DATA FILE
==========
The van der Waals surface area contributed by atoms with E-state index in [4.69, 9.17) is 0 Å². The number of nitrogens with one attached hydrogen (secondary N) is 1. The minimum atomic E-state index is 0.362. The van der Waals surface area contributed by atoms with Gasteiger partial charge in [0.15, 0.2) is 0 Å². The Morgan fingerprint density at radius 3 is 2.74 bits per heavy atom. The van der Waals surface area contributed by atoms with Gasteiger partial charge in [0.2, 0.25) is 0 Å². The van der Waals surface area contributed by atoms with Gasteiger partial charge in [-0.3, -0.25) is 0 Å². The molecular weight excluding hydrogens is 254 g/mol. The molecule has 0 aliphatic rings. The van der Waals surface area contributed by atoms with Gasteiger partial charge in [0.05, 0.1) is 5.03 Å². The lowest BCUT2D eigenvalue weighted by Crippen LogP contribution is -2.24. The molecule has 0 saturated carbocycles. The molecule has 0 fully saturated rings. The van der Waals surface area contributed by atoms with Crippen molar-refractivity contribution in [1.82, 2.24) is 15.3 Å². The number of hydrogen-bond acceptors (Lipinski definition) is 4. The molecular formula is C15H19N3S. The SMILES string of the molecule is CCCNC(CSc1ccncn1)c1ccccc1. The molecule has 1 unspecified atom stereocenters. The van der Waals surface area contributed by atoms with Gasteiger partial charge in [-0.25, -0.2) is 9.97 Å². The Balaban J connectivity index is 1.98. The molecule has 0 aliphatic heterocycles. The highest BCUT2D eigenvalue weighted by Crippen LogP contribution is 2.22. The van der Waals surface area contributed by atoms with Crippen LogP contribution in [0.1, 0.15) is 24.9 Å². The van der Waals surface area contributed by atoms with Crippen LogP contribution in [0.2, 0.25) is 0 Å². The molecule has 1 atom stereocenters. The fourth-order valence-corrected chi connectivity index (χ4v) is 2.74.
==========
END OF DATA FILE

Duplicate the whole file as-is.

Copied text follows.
The van der Waals surface area contributed by atoms with E-state index in [4.69, 9.17) is 0 Å². The number of nitrogens with one attached hydrogen (secondary N) is 1. The minimum atomic E-state index is 0.362. The van der Waals surface area contributed by atoms with Gasteiger partial charge in [0.15, 0.2) is 0 Å². The Morgan fingerprint density at radius 3 is 2.74 bits per heavy atom. The van der Waals surface area contributed by atoms with Gasteiger partial charge in [0.2, 0.25) is 0 Å². The van der Waals surface area contributed by atoms with Gasteiger partial charge in [-0.3, -0.25) is 0 Å². The molecular weight excluding hydrogens is 254 g/mol. The molecule has 0 aliphatic rings. The van der Waals surface area contributed by atoms with Gasteiger partial charge in [0.05, 0.1) is 5.03 Å². The lowest BCUT2D eigenvalue weighted by Crippen LogP contribution is -2.24. The molecule has 0 saturated carbocycles. The molecule has 0 fully saturated rings. The van der Waals surface area contributed by atoms with Crippen molar-refractivity contribution in [1.82, 2.24) is 15.3 Å². The number of hydrogen-bond acceptors (Lipinski definition) is 4. The molecular formula is C15H19N3S. The SMILES string of the molecule is CCCNC(CSc1ccncn1)c1ccccc1. The molecule has 1 unspecified atom stereocenters. The van der Waals surface area contributed by atoms with Gasteiger partial charge in [-0.25, -0.2) is 9.97 Å². The Balaban J connectivity index is 1.98. The molecule has 0 aliphatic heterocycles. The highest BCUT2D eigenvalue weighted by Crippen LogP contribution is 2.22. The van der Waals surface area contributed by atoms with Crippen LogP contribution in [0.1, 0.15) is 24.9 Å². The van der Waals surface area contributed by atoms with Crippen LogP contribution in [0.2, 0.25) is 0 Å². The molecule has 1 atom stereocenters. The fourth-order valence-corrected chi connectivity index (χ4v) is 2.74.